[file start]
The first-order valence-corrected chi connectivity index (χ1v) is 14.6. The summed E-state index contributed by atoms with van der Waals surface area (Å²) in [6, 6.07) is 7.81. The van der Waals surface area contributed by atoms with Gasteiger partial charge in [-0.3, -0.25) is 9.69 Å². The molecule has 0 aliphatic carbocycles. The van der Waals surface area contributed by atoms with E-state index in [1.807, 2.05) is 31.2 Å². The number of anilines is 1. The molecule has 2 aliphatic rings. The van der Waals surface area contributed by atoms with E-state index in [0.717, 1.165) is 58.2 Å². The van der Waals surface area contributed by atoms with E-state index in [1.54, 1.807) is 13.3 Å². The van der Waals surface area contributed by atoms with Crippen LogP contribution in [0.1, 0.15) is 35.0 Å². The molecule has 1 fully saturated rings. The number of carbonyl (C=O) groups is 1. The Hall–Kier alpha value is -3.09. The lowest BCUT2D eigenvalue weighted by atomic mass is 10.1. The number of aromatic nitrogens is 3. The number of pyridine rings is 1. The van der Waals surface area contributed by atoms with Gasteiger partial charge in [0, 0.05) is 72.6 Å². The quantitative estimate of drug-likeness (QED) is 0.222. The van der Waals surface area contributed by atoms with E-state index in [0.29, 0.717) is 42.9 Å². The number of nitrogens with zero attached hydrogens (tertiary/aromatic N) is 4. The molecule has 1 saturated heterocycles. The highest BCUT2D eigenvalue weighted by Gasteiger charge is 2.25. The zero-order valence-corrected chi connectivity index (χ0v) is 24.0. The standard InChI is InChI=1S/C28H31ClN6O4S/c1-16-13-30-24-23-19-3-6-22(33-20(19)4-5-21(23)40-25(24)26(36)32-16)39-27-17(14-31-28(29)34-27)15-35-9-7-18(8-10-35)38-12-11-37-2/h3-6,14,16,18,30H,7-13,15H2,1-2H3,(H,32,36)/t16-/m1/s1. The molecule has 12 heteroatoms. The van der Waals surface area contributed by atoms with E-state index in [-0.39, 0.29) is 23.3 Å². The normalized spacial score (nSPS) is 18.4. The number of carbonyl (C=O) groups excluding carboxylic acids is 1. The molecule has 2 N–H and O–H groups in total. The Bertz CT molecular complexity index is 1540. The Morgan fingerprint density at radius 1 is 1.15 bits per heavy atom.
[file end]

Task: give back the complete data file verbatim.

The first-order valence-corrected chi connectivity index (χ1v) is 14.6. The summed E-state index contributed by atoms with van der Waals surface area (Å²) in [6, 6.07) is 7.81. The van der Waals surface area contributed by atoms with Gasteiger partial charge in [-0.3, -0.25) is 9.69 Å². The molecule has 0 aliphatic carbocycles. The van der Waals surface area contributed by atoms with E-state index in [1.807, 2.05) is 31.2 Å². The number of anilines is 1. The molecule has 2 aliphatic rings. The van der Waals surface area contributed by atoms with E-state index in [0.717, 1.165) is 58.2 Å². The van der Waals surface area contributed by atoms with E-state index in [1.54, 1.807) is 13.3 Å². The van der Waals surface area contributed by atoms with Crippen LogP contribution in [0.1, 0.15) is 35.0 Å². The molecule has 1 fully saturated rings. The number of carbonyl (C=O) groups is 1. The Hall–Kier alpha value is -3.09. The lowest BCUT2D eigenvalue weighted by atomic mass is 10.1. The number of aromatic nitrogens is 3. The number of pyridine rings is 1. The van der Waals surface area contributed by atoms with Gasteiger partial charge in [0, 0.05) is 72.6 Å². The quantitative estimate of drug-likeness (QED) is 0.222. The van der Waals surface area contributed by atoms with E-state index in [0.29, 0.717) is 42.9 Å². The number of nitrogens with zero attached hydrogens (tertiary/aromatic N) is 4. The molecule has 1 saturated heterocycles. The highest BCUT2D eigenvalue weighted by Gasteiger charge is 2.25. The zero-order valence-corrected chi connectivity index (χ0v) is 24.0. The standard InChI is InChI=1S/C28H31ClN6O4S/c1-16-13-30-24-23-19-3-6-22(33-20(19)4-5-21(23)40-25(24)26(36)32-16)39-27-17(14-31-28(29)34-27)15-35-9-7-18(8-10-35)38-12-11-37-2/h3-6,14,16,18,30H,7-13,15H2,1-2H3,(H,32,36)/t16-/m1/s1. The molecule has 12 heteroatoms. The van der Waals surface area contributed by atoms with E-state index in [-0.39, 0.29) is 23.3 Å². The normalized spacial score (nSPS) is 18.4. The number of carbonyl (C=O) groups excluding carboxylic acids is 1. The molecule has 2 N–H and O–H groups in total. The Bertz CT molecular complexity index is 1540. The Morgan fingerprint density at radius 1 is 1.15 bits per heavy atom.